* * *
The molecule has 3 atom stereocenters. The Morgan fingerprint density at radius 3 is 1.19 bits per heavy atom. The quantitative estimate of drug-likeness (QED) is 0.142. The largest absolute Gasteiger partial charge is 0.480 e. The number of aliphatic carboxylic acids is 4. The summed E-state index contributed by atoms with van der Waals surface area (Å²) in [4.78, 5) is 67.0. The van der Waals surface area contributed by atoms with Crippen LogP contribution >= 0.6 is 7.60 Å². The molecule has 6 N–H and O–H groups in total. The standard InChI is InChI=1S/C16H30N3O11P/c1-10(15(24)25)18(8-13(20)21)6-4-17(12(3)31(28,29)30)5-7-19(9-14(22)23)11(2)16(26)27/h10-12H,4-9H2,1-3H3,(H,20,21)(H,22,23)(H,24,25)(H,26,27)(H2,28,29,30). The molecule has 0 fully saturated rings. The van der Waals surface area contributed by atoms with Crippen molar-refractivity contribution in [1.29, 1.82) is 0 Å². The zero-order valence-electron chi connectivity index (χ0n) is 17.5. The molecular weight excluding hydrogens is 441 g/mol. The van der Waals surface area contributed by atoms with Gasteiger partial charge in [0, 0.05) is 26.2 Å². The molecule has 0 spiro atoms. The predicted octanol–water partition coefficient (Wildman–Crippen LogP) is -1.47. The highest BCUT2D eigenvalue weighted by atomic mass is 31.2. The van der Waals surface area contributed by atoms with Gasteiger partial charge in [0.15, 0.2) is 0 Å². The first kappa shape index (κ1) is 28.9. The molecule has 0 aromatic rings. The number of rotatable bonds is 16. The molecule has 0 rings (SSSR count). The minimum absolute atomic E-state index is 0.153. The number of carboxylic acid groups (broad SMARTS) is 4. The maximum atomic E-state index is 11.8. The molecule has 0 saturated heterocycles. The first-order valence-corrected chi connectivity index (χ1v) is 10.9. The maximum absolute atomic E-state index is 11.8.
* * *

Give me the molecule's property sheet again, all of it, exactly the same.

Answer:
The molecule has 3 atom stereocenters. The Morgan fingerprint density at radius 3 is 1.19 bits per heavy atom. The quantitative estimate of drug-likeness (QED) is 0.142. The largest absolute Gasteiger partial charge is 0.480 e. The number of aliphatic carboxylic acids is 4. The summed E-state index contributed by atoms with van der Waals surface area (Å²) in [4.78, 5) is 67.0. The van der Waals surface area contributed by atoms with Crippen LogP contribution >= 0.6 is 7.60 Å². The molecule has 6 N–H and O–H groups in total. The standard InChI is InChI=1S/C16H30N3O11P/c1-10(15(24)25)18(8-13(20)21)6-4-17(12(3)31(28,29)30)5-7-19(9-14(22)23)11(2)16(26)27/h10-12H,4-9H2,1-3H3,(H,20,21)(H,22,23)(H,24,25)(H,26,27)(H2,28,29,30). The molecule has 0 fully saturated rings. The van der Waals surface area contributed by atoms with Crippen molar-refractivity contribution in [1.29, 1.82) is 0 Å². The zero-order valence-electron chi connectivity index (χ0n) is 17.5. The molecular weight excluding hydrogens is 441 g/mol. The van der Waals surface area contributed by atoms with Gasteiger partial charge in [0, 0.05) is 26.2 Å². The molecule has 0 spiro atoms. The predicted octanol–water partition coefficient (Wildman–Crippen LogP) is -1.47. The highest BCUT2D eigenvalue weighted by atomic mass is 31.2. The van der Waals surface area contributed by atoms with Gasteiger partial charge in [0.15, 0.2) is 0 Å². The first kappa shape index (κ1) is 28.9. The molecule has 0 aromatic rings. The number of rotatable bonds is 16. The molecule has 0 rings (SSSR count). The minimum absolute atomic E-state index is 0.153. The number of carboxylic acid groups (broad SMARTS) is 4. The maximum atomic E-state index is 11.8. The molecule has 0 saturated heterocycles. The first-order valence-corrected chi connectivity index (χ1v) is 10.9. The maximum absolute atomic E-state index is 11.8.